Architect: William Buckland
Under the supervision of George Mason, William Buckland produced the designs for the elaborate interiors of Gunston Hall. Born in 1734 in Oxford, England, Buckland moved to London in 1748 to begin his apprenticeship as a joiner/carpenter. Through his brother Thomson, George Mason indentured Buckland for the completion of his property in colonial Virginia. Upon arriving, with the shell of the exterior likely completed, Buckland focused his attentions on the interior of the mansion. The completed interiors represented the English Rococo in its full spectrum. The “Gothik,” the “French Modern,” the “Chinese,” the Palladian and the Classical were all represented within the walls of Gunston Hall. An extraordinary building when it was built it remains so today. After his indenture ended, Buckland continued to work in the area. In 1760, he completed the new “Glebe House” for Truro Parish, located near Gunston Hall. He produced the interiors for Colonial Tayloe’s Mount Airy from 1761 to 1764, which unfortunately were lost to fire in 1844. He also produced a bookcase, chimneypiece and a plan for Robert Wormeley Carter’s (1766) house and worked on Landon Carter’s Sabine Hall (1766). In addition, he drew a house plan (1767) for Alexander Henderson in Colchester. Buckland worked on a number of public buildings during his career including the Richmond County Prison (1763) and the Richmond County workhouse (1767). His move to Annapolis, Maryland in 1771 led to two important commissions, the Chase-Lloyd House (1771) and the Hammond–Harwood House (1774). Sadly, Buckland died at the age of forty in 1774 unable to see the completion of his last project. The first house he worked on, Gunston Hall, serves as a reminder of where William Buckland began and the importance of English design to the society of colonial Virginia planters.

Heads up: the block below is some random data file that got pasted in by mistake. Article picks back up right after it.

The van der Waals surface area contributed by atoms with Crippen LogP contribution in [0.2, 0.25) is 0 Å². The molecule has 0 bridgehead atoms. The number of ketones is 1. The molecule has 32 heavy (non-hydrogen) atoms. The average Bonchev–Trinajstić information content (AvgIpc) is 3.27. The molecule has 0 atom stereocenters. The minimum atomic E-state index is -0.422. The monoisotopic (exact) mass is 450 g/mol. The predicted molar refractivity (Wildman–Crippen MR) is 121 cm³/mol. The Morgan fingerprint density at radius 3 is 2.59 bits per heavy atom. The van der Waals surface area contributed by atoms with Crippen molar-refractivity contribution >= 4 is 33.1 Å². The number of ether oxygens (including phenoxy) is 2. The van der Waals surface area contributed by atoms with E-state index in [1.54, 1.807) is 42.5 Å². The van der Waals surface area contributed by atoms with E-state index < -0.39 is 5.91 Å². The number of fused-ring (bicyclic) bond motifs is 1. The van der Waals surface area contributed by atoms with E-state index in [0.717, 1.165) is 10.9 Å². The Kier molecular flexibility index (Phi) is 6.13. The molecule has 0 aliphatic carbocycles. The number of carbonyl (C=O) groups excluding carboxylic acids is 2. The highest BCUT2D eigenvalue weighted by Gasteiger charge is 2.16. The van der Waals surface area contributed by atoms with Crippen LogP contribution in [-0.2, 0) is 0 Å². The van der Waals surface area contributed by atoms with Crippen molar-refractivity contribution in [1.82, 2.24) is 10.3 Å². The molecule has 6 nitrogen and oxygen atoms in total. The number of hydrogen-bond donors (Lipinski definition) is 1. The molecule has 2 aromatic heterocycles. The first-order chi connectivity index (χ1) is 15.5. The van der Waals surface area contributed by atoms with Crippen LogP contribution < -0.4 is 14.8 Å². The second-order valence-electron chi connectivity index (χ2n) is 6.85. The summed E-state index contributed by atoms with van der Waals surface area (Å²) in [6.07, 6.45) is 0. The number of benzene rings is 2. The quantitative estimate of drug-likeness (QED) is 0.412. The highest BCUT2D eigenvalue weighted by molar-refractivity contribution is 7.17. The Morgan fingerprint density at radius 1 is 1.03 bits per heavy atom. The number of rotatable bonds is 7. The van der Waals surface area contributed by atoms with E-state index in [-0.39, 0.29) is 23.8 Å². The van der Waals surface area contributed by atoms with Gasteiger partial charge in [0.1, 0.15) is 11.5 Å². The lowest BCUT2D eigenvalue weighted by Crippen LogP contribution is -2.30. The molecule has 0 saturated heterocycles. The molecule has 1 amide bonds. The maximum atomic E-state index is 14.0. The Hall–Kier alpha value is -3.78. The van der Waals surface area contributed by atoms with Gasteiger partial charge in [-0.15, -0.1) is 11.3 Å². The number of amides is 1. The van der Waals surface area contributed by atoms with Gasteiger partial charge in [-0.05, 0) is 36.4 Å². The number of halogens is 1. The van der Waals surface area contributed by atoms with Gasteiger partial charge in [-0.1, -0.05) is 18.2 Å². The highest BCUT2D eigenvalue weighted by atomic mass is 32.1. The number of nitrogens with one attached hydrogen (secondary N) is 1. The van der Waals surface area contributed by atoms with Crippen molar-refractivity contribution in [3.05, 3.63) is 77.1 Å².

Master Carver: William Bernard Sears
Born in London, William Bernard Sears’s exact age is uncertain. According to his son’s recollections, George Mason indentured Sears to work on Gunston Hall. Sears worked as the master carver charged with translating William Buckland’s designs into wood. The bond between the two men was undoubtedly strong because they continued working together after completing Gunston Hall. Sears worked with Buckland on the interiors of Mount Airy in 1761. With Buckland’s move to Annapolis, their collaboration appears to have ended with Sears remaining in the Alexandria area. A notation in 1772 for a purchase of carving and gilding tools acknowledges his abilities to do expensive finishes in addition to carving. That same year he worked on two churches including Pohick Church. Sears also worked at Mount Vernon, completing the chimneypiece in the small dining room in 1775 with Going Lanphire. In 1777, Sears entered public service after being appointed Deputy Sheriff of Loudoun County until 1781. It appears that he stopped working as a master carver about this time. He died in 1818 and is buried in Alexandria.